Head and neck squamous cell carcinoma (HNSCC) is the most prevalent type of malignancy in the head and neck region with high incidences and adverse 5-year survival rate [1]. Poor clinical outcomes are attributed to extensive inter-patient heterogeneity and chemotherapy resistance, highlighting the inadequacy of standard therapy for curing patients with HNSCC [2]. Therefore, further exploration of cellular mechanisms that drive HNSCC development and identification of new therapeutic targets for overcoming chemotherapy resistance, are of great significance for improving the prognosis of HNSCC patients.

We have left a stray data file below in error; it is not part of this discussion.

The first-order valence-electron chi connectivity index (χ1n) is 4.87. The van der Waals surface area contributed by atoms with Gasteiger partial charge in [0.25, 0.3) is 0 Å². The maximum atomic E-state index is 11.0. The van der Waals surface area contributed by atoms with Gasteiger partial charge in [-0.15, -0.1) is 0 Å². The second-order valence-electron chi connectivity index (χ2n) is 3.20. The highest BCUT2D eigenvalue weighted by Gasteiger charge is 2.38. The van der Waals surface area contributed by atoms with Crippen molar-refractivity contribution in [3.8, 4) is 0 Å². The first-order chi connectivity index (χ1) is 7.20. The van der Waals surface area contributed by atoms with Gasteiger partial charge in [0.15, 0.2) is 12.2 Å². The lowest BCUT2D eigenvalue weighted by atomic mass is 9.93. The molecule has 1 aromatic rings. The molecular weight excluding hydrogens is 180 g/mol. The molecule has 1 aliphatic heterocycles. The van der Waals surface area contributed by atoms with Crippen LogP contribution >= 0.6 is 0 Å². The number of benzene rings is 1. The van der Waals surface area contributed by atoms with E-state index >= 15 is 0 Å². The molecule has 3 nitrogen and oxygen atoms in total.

Previous studies have shown that cancer cells often perform epigenetic alteration to tackle challenges from microenvironment and promote adaptability [3]. Cell metabolism reprogramming, one of the crucial tumor epigenetic alterations in response to fluctuating energy needs [4], allows cancer cells to dynamically adjust energy generation and bioenergetics through several metabolic pathways such as glycolysis [5], gluconeogenesis [6], lipid metabolism [7] and arachidonic acid metabolism [8]. Malignant behaviors including proliferation, invasion and metastasis have been proved to correlate with cell metabolism reprogramming [9], wherein biological processes have been increasingly revealed. For instance, cancer cells can stimulate metastasis through targeting fatty acid receptor CD36 via O-GlcNAcylation [10, 11], or affect lipid metabolism through interferon-γ and granzyme B to alter the function of stromal and immune cells from microenvironment, leading to tumor invasion and recurrence [12]. Simultaneously, metabolic changes in cancer cells are also associated with chemotherapy resistance [13]. Activation of glutamine metabolism could significantly up-regulate adipogenesis, leading to sorafenib resistance in tumor [14]. Moreover, resistance of gemcitabine can be induced by increasing glycolysis mediated by hypoxia-inducible factor (HIF)-1α [15]. In allusion to chemotherapy resistance related cell metabolism reprogramming, studies of targeting metabolic changes through the metabolic core pathways in tumor cells has been emerging [16, 17], which may better solve the drug resistance of tumors and improve the prognosis of patients.